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Longtime chamber worker Linda Minner to retire
In 1968, Linda Minner took a job at the Cape Girardeau Chamber of Commerce while still in high school. She answered phones, typed letters and kept the books of the Downtown Merchants Association.
Thirty-three years later, Minner has seen her role grow at the chamber to include working with volunteers, getting involved with committees, helping with special projects and coordinating events.
But health concerns that Minner wishes to keep private have forced her to retire from a job that she says has meant so much to her.
"It's been my whole life," she said. "This is the only job I've ever had, the only company I've ever worked for. I've devoted all of my energies to improve the chamber each year."
Minner's last day is Tuesday and a party was held in her honor last week at the chamber offices.
John Mehner, president and CEO of the Cape Girardeau Chamber of Commerce, said that Minner has been a workhorse.
"She did so much long before I got here," Mehner said. "All through the '70s, when it was just a two-person office, her and the executive director, she's done a lot of great work for the chamber for a long time."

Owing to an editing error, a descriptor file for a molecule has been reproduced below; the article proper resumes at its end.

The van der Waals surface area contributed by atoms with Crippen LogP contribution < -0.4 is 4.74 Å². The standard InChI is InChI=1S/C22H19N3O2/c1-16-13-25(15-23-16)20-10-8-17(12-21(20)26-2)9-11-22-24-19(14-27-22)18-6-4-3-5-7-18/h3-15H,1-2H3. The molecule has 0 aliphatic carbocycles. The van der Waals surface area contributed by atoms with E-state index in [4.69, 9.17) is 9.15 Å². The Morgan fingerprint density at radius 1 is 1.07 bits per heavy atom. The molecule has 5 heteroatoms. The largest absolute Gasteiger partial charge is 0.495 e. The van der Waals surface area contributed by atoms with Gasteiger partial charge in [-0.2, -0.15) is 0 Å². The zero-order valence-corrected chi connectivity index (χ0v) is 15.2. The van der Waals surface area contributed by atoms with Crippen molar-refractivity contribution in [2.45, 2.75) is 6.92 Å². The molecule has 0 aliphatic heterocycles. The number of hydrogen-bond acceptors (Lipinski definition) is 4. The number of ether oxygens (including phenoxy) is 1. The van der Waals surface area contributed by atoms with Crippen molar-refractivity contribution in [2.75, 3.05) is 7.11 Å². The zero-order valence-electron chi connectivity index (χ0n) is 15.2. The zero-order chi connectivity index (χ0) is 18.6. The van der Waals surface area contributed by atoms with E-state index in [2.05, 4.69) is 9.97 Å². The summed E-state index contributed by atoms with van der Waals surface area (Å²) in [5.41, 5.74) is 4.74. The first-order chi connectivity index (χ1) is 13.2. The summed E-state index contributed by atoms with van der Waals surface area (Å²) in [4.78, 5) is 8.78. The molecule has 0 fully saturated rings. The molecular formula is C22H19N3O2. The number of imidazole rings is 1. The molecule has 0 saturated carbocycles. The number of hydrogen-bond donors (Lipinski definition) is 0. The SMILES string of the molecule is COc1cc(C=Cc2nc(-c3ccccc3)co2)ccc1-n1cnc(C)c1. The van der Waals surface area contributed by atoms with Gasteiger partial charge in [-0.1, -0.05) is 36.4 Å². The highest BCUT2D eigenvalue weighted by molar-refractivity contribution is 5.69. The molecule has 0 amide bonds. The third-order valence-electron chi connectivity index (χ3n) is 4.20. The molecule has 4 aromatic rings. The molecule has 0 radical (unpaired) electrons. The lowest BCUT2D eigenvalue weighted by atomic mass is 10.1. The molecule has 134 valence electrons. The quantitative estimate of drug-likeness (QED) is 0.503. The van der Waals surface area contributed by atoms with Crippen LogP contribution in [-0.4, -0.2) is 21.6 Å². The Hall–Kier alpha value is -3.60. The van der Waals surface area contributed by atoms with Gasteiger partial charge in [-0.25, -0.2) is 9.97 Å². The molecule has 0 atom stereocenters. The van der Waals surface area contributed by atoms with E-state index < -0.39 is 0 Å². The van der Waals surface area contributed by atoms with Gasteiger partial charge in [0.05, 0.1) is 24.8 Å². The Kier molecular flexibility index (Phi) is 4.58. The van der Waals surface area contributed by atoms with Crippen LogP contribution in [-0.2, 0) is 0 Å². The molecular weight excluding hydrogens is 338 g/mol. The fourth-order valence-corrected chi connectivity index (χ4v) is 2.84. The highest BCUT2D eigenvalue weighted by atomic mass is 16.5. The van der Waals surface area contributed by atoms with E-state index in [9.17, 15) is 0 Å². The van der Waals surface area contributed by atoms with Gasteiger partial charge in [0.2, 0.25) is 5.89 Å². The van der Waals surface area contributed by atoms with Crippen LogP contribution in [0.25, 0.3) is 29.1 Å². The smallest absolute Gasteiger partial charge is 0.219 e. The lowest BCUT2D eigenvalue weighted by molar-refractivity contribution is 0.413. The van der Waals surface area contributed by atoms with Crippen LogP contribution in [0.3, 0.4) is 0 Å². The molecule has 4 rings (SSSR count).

When Minner finished high school, she was offered a full-time position. She went to college while working for three years. In 1972, the office manager quit and Minner took that job, a position she held until 1986.
Her job changed as she began working with committees and coordinating some events and projects. It became official when she was given the title special projects director.
She helped develop and implement corporate partnership programs, which helped raise money for the chamber and kept the business group from continually asking its membership for help.
She was key in getting the BBQ Fest going as well as golf tournaments and dinners. The ideas came from committees, but Minner was always willing to help brainstorm, getting them organized and going.
"Working with the volunteers was my favorite thing to do," she said. "I loved seeing a project come to completion."
She also worked with projects that didn't make money, like educational and leadership development programs. Those were equally important, she said.
Minner said the chamber has grown and changed since the late 1960s.
"We had no computers, we just had typewriters," she said. "There was no e-mail, no voice mail."
In 1968, there were 350 members and today there are more than 1,200.
"It's just more active now than it ever was," she said.
335-6611, extension 137